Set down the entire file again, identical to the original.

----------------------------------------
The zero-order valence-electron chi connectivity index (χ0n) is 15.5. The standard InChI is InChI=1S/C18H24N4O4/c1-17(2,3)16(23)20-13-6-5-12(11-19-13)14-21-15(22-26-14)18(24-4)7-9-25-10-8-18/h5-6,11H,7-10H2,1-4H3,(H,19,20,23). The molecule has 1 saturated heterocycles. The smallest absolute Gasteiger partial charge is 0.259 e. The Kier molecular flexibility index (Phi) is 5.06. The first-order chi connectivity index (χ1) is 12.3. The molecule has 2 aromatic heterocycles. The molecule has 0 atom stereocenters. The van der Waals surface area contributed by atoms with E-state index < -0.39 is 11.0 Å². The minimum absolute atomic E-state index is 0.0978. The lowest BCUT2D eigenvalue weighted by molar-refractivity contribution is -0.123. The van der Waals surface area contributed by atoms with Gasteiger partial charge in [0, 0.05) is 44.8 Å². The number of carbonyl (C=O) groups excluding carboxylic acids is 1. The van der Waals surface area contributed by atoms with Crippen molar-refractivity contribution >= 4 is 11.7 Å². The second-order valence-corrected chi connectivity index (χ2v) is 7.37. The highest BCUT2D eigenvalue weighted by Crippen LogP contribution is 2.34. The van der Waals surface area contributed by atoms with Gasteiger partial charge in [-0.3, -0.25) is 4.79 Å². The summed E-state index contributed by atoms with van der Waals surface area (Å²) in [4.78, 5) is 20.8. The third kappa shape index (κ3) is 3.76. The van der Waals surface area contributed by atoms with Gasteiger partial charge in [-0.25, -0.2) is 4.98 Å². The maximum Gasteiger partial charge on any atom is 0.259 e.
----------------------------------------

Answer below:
The zero-order valence-electron chi connectivity index (χ0n) is 15.5. The standard InChI is InChI=1S/C18H24N4O4/c1-17(2,3)16(23)20-13-6-5-12(11-19-13)14-21-15(22-26-14)18(24-4)7-9-25-10-8-18/h5-6,11H,7-10H2,1-4H3,(H,19,20,23). The molecule has 1 saturated heterocycles. The smallest absolute Gasteiger partial charge is 0.259 e. The Kier molecular flexibility index (Phi) is 5.06. The first-order chi connectivity index (χ1) is 12.3. The molecule has 2 aromatic heterocycles. The molecule has 0 atom stereocenters. The van der Waals surface area contributed by atoms with E-state index < -0.39 is 11.0 Å². The minimum absolute atomic E-state index is 0.0978. The lowest BCUT2D eigenvalue weighted by molar-refractivity contribution is -0.123. The van der Waals surface area contributed by atoms with Gasteiger partial charge in [0, 0.05) is 44.8 Å². The number of carbonyl (C=O) groups excluding carboxylic acids is 1. The van der Waals surface area contributed by atoms with Crippen molar-refractivity contribution >= 4 is 11.7 Å². The second-order valence-corrected chi connectivity index (χ2v) is 7.37. The highest BCUT2D eigenvalue weighted by Crippen LogP contribution is 2.34. The van der Waals surface area contributed by atoms with Gasteiger partial charge in [-0.3, -0.25) is 4.79 Å². The summed E-state index contributed by atoms with van der Waals surface area (Å²) in [4.78, 5) is 20.8. The third kappa shape index (κ3) is 3.76. The van der Waals surface area contributed by atoms with Gasteiger partial charge in [-0.25, -0.2) is 4.98 Å². The maximum Gasteiger partial charge on any atom is 0.259 e.